The site also suffered as the U.S. relationship with China soured, with anger about LinkedIn’s complicity in China’s information controls rising in Washington. In recent months, after LinkedIn stopped displaying the profiles of several activists and journalists in China, American lawmakers criticized the company.
In one letter last month, Senator Rick Scott, Republican of Florida, wrote to Satya Nadella, Microsoft’s chief executive, demanding to know why it had censored the accounts of three journalists. Mr. Scott called the censorship “gross appeasement and an act of submission to Communist China.”
Beyond the fights over censorship, other challenges loomed. A new Chinese data security law requires firms like LinkedIn to store more data on local users within China and provide access to the authorities, which may have raised even more ire.
The shutdown cleaves apart one of the last social media bridges that linked China’s cloistered internet to the rest of the world, even if in a censored fashion. That may matter little to Chinese officials, who have cleverly used foreign social media blocked in China. In recent years, the government has been linked to a series of disinformation campaigns run on sites like Twitter and Facebook. Government and state media also advertise heavily on the sites.
LinkedIn also has served a separate purpose, as a recruitment ground for spies. Chinese intelligence services are among the most active at using it for that purpose, according to American officials.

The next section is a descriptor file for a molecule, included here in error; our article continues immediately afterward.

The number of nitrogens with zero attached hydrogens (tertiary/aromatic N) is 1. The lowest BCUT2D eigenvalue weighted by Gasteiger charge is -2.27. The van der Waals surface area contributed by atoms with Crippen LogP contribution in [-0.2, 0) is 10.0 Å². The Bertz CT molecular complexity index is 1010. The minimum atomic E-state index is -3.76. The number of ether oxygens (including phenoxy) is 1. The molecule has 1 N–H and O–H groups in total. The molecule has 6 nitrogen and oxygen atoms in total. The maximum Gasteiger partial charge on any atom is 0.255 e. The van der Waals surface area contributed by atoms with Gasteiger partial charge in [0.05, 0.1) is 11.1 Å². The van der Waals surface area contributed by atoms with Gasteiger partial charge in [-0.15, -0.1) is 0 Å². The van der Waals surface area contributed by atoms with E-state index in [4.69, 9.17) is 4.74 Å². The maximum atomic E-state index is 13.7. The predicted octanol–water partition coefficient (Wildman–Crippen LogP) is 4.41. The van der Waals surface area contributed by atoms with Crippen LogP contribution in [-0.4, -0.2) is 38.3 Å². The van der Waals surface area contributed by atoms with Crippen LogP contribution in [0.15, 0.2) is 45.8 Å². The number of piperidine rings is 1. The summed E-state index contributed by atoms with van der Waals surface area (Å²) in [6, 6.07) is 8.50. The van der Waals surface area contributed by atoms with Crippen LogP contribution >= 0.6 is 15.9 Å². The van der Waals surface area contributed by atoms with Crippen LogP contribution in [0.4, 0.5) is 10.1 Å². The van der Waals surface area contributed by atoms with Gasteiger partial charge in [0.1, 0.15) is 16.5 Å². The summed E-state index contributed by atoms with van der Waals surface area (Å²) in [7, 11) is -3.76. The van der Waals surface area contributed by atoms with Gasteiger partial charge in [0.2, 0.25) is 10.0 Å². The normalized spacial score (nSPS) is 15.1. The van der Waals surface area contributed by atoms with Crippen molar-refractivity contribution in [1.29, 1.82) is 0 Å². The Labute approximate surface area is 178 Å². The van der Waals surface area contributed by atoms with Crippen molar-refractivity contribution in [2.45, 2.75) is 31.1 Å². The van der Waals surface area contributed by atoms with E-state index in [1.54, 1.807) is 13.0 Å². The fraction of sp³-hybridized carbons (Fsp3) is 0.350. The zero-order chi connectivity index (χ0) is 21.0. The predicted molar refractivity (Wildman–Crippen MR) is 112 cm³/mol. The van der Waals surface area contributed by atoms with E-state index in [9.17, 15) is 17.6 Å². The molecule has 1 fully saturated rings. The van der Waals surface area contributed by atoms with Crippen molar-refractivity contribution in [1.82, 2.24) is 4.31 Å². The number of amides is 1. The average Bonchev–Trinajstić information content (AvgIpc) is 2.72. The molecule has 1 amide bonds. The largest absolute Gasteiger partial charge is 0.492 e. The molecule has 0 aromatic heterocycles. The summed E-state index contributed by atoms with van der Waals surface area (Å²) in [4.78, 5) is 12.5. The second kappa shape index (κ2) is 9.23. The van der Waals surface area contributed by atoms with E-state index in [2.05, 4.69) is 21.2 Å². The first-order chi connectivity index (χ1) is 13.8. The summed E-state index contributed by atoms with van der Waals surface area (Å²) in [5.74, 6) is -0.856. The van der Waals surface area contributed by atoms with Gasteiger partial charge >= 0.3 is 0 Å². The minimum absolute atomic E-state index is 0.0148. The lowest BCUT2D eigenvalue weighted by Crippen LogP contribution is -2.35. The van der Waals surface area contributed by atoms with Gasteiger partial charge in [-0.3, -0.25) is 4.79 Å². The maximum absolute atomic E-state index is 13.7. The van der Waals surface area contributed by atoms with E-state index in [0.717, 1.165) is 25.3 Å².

China is one of LinkedIn’s largest markets, with 54 million users, behind only the United States and India. It does not disclose how much revenue each country generates.
Since Microsoft bought LinkedIn for $26.2 billion in 2016, revenue from the business has tripled. Mr. Nadella told investors in July that LinkedIn’s revenue had surpassed $10 billion in annual sales, up 27 percent from the previous year.
LinkedIn declined to comment beyond its announcement.
While Microsoft has tried to build a market in China for more than a decade, it has had only modest success. Last year, Brad Smith, Microsoft’s president, said the country accounted for less than 2 percent of its revenue.
Microsoft Windows and Office are common in China, but many people use pirated copies. The company has tried to overcome the issue, by hosting its software online and by tapping a major Chinese military contractor to help it offer an operating system better trusted by China’s government.
It has been a difficult year for private technology firms in China. Mr. Xi has overseen a series of investigations, bans and new rules that have laid low many of the country’s best known local internet companies, including Alibaba and Didi.
“The scale and scope of the crackdown in Beijing has been so jaw-dropping that not just domestic companies within China but even U.S. companies have now had to pull back,” said Dan Ives, an analyst at Wedbush Securities. “The last thing Microsoft wanted was to get into a political football situation in China.”
In a sign of the sensitivity around the news, Thursday’s announcement was not made by Mr. Nadella or LinkedIn’s chief executive, Ryan Roslansky, but by Mohak Shroff, the social network’s head of engineering.
Yet while the LinkedIn closure gets Microsoft out of one fraught business, it raises questions about the prospects of its search engine, Bing. The lone major American search engine still operating in China, Bing also censors results. In 2019, it was briefly blocked in the country, even as it continued to push users there to state media accounts on disputed topics like the Dalai Lama.
It remains unclear precisely what will happen to the millions of Chinese user accounts on LinkedIn. In the past, when foreign internet companies have stopped offering locally censored services, their sites have been quickly blocked by the government.